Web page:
Not so Simple

One more mess to clean up and one more cookie to make.

I’m a pitiful blogger.

And right now there is SO much to blog about!  The Olympics have started.  School is coming up (though that means nothing to me).  We’re getting ready to fly on an airplane. Me… alone… with the Pickle… in my lap.  You see how much good stuff I could be writing about?

Yet, here I am.  Lost for words.

Which I guess leads me to the fact that even attempting to live the most simple life… is not really all that simple.  Life, no matter how you divide up your time, is always one playdate or laundry date or movie date or fill-in-the-blank date after another.  And somehow time always slips away from you.

This weekend we had two events to attend on Saturday, after which I came home more exhausted than my child who spent the majority of one event in a swimming pool.  Sunday morning I sang in the kids worship at church, then babysat my sobbing toddler the rest of the service.  But that was all ok, because I got to go on a sweet date with my husband to see The Dark Knight Rises.

I did not, however, get my necessary weekend stuff done.  None of it.  Nada.  Mayo. (that’s Chinese for none)

I didn’t blog.  I didn’t read the weekend part of my devotional Bible.  I didn’t do my laundry.  Or my husband’s.  Or the Pickle’s.  I didn’t clean the sink, or wash the dishes, or pick up the living room.  I ran away from home all weekend and when we returned Sunday night I was, to say the least, overwhelmed.

Because my husband needs clean clothes.  My child needs clean diapers (that’s another blog).  My kitchen needs clean dishes.  And my sanity needs a picked up living room.  So I did it all.  In about 2 hours I did a day’s worth of housework.  My husband kept wanting me to come in, sit down, watch the Olympics with him, eat, relax.

But I just couldn’t.  I had to get it done so I could relax, you know?  If it’s not done, relaxing isn’t relaxing at all because you’re constantly thinking about everything you have to do!

So what’s simple about that?

As I buzzed around the house like a released wind-up toy on linoleum, I thought back to my grandma’s day and I began to wonder if there was anything truly simple about it.

No, they didn’t have as many choices on the grocery store shelves as we do, but they didn’t have as many restaurants either.  So they had to cook every night.  And boy can I tell you how NOT simple cooking is.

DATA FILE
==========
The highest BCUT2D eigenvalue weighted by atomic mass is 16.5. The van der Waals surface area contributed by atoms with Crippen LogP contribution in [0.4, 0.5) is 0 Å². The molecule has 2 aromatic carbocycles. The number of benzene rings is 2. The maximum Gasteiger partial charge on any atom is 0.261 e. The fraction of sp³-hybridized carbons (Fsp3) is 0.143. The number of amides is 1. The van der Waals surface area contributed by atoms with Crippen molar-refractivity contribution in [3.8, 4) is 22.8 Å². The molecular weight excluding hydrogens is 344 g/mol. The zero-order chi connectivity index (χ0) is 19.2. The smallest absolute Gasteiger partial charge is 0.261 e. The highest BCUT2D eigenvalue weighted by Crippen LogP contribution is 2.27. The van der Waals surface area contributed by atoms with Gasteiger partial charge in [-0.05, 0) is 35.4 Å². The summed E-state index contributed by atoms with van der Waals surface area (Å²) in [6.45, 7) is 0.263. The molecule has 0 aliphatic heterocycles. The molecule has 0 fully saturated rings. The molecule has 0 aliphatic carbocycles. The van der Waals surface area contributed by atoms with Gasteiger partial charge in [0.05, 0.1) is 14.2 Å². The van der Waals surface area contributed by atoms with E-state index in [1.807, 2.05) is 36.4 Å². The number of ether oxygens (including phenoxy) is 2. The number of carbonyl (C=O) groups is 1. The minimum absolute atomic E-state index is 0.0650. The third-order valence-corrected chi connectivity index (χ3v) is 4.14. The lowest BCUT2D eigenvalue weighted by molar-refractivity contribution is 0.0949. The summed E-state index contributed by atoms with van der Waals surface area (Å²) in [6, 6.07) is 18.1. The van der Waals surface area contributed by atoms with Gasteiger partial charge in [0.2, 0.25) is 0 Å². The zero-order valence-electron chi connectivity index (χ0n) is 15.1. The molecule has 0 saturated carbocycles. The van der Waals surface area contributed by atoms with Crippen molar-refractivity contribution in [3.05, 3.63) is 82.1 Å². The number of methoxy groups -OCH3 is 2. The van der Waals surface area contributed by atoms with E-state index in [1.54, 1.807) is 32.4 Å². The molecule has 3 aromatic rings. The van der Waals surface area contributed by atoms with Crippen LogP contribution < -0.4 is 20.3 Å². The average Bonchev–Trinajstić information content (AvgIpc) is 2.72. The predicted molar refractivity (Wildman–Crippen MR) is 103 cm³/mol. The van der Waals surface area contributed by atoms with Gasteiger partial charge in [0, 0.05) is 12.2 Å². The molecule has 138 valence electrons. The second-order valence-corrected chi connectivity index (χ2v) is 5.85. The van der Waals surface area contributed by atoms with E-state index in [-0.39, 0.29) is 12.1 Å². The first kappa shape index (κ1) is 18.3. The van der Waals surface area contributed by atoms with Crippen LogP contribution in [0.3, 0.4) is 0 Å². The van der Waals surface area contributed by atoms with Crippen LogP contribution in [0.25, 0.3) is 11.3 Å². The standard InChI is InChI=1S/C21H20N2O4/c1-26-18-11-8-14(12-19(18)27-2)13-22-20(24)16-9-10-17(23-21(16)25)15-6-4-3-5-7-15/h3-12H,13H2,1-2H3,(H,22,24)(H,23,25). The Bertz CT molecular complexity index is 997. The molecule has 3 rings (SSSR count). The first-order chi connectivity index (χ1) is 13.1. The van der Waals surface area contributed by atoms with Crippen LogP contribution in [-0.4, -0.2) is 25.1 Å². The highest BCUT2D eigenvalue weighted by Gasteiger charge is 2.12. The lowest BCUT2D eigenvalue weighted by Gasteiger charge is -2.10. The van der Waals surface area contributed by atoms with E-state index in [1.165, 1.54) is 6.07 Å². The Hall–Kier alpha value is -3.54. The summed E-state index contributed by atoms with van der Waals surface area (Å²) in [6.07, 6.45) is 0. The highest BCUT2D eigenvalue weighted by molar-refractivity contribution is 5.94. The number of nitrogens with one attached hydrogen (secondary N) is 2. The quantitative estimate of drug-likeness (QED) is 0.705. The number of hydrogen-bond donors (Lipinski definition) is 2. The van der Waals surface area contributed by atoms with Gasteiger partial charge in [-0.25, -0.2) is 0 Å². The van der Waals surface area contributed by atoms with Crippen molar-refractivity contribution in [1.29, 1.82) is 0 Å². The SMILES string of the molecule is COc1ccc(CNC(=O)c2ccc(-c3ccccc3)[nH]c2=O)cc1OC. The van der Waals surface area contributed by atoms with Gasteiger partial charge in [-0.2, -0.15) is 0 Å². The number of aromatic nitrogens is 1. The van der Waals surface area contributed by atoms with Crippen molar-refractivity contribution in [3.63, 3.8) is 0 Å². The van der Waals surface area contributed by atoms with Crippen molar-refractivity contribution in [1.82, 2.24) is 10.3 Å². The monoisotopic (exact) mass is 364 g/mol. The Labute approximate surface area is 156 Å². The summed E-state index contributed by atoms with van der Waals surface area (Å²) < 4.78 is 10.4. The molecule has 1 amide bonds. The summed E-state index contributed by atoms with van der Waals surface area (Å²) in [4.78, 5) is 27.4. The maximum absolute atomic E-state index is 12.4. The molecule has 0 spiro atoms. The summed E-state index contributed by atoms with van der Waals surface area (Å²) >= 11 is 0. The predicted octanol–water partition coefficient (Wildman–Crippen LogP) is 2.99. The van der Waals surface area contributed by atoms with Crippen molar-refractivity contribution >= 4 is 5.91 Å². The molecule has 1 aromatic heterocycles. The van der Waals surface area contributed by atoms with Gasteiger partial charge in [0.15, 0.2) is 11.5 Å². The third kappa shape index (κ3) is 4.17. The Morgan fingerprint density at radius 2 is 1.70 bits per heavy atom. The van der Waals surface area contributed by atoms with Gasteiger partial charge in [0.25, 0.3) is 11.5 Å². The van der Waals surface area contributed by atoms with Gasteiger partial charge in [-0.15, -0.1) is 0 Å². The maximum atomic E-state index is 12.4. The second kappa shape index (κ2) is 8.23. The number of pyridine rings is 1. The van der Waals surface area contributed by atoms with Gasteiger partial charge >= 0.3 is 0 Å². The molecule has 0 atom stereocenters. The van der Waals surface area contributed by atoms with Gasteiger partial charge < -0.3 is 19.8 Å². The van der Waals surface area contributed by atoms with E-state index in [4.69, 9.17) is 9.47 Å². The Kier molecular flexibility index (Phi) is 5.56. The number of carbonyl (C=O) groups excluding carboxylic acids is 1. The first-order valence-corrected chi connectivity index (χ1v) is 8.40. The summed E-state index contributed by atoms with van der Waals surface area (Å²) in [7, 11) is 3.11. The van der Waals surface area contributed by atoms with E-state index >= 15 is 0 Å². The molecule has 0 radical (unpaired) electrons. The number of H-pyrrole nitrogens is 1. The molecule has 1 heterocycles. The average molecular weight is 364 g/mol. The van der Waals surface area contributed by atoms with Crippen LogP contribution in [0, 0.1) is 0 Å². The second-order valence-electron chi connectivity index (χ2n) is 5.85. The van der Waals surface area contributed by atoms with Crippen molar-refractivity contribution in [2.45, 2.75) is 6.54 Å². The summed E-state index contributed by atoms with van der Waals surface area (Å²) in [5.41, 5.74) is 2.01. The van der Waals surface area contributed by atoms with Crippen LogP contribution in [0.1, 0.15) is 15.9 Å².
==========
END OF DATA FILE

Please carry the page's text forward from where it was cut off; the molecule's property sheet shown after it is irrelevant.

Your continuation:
They didn’t have dryers.  At one time they didn’t even having washing machines!

Haha.  When I lived in Taiwan I had a washing machine that only had, what I call, a swisher and a spinner.  I would drag a hose from the sink to the ‘machine.’  (75% of the time the hose would come unhooked from the faucet and I would flood my kitchen)  Fill it up with clothes, soap and water.   Let it swish around.  Empty it through a pipe into a drain in the floor (which also would flood).  Wring out the clothes.  Refill it, this time omitting the soap.  Turn it on again.  Drain.  Wring.  Repeat.  Drain.  Wring.  Repeat.  Until the soap was all out of the clothes or I was sick of the process.  THEN I would stick it in the separate spinner which I never got loaded evenly.  So it would knock and bang around loudly for ten minutes or so, followed by a day (or two or three) outside my window on a clothes line in the tropical humidity.  It didn’t take me long to locate the nearest laundry lady, and she got my loyal business for the next three and a half years!

Let me tell you.

There was nothing simple about what humans had to do before washers and dryers.

But in spite of all that I am still convinced that there was a simplicity to the predictability of my grandma’s life.  Why?

I guess when I think about it, the mundane tasks were for loved ones.  The day’s work that only ended when your head hit the pillow and started all over again the next day was meaningful and brought peace to the lives of those you were serving.  What she did wasn’t for her.  It was for everyone else.  To delight her children with cherry pies.  To bless her neighbors with baskets of fresh picked vegetables.  To give a hard-working husband less to worry about, a warm meal, a clean house and a place of peace to come home to…  Aha!

That’s it!  That’s what it was.  That’s why it seemed so simple.

It was a time of serving others.

When you do something with a joyful heart of giving (as opposed to a greedy heart wondering when you are going to GET what you want- a break, some help, a maid, etc) there is a built in feeling of accomplishement.  Purpose.  And peace.

When I am running around trying to get everything done in one night with Monday looming darkly overhead I tend to turn inward.  And I mutter.  Anyone else mutter?  And it’s usually not nice.  And if I keep muttering, I become bitter and spiteful and downright angry.

But when I remember why I’m doing what I’m doing.  When I remember whom I am doing it for… then I whistle.  Or sing.  Or have imaginary conversations with my grown-up daughter.  Telling her that life will not always look simple or feel simple and it will probably never be simple again.

But no matter what we’re doing and where we’re going… we can make it simple.  By simply serving.

And skipping a day or two of blogging to do more important things.

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